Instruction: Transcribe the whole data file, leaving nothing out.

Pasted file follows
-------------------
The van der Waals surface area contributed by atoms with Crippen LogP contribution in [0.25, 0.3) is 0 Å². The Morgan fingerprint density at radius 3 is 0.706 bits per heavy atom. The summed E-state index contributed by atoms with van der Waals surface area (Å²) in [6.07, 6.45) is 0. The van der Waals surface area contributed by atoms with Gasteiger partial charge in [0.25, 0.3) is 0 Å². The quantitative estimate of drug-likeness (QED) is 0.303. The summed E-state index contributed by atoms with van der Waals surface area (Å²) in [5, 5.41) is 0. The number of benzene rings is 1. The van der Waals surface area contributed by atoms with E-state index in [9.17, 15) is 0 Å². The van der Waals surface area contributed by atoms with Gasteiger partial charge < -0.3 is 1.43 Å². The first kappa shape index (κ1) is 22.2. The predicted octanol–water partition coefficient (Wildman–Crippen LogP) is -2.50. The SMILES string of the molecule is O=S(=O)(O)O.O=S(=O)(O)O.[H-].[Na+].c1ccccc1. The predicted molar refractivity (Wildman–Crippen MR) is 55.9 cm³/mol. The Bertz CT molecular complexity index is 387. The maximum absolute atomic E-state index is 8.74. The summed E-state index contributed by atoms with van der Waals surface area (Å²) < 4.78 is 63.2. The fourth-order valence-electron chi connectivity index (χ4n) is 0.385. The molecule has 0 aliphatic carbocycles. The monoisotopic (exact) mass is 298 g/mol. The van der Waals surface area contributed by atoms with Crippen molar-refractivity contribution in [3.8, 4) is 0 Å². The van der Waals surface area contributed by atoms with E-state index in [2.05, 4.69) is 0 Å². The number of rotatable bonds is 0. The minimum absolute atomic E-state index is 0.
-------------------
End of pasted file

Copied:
The van der Waals surface area contributed by atoms with Crippen LogP contribution in [0.25, 0.3) is 0 Å². The Morgan fingerprint density at radius 3 is 0.706 bits per heavy atom. The summed E-state index contributed by atoms with van der Waals surface area (Å²) in [6.07, 6.45) is 0. The van der Waals surface area contributed by atoms with Gasteiger partial charge in [0.25, 0.3) is 0 Å². The quantitative estimate of drug-likeness (QED) is 0.303. The summed E-state index contributed by atoms with van der Waals surface area (Å²) in [5, 5.41) is 0. The number of benzene rings is 1. The van der Waals surface area contributed by atoms with E-state index in [9.17, 15) is 0 Å². The van der Waals surface area contributed by atoms with Gasteiger partial charge < -0.3 is 1.43 Å². The first kappa shape index (κ1) is 22.2. The predicted octanol–water partition coefficient (Wildman–Crippen LogP) is -2.50. The SMILES string of the molecule is O=S(=O)(O)O.O=S(=O)(O)O.[H-].[Na+].c1ccccc1. The predicted molar refractivity (Wildman–Crippen MR) is 55.9 cm³/mol. The Bertz CT molecular complexity index is 387. The maximum absolute atomic E-state index is 8.74. The summed E-state index contributed by atoms with van der Waals surface area (Å²) < 4.78 is 63.2. The fourth-order valence-electron chi connectivity index (χ4n) is 0.385. The molecule has 0 aliphatic carbocycles. The monoisotopic (exact) mass is 298 g/mol. The van der Waals surface area contributed by atoms with Crippen molar-refractivity contribution in [3.8, 4) is 0 Å². The van der Waals surface area contributed by atoms with E-state index in [2.05, 4.69) is 0 Å². The number of rotatable bonds is 0. The minimum absolute atomic E-state index is 0.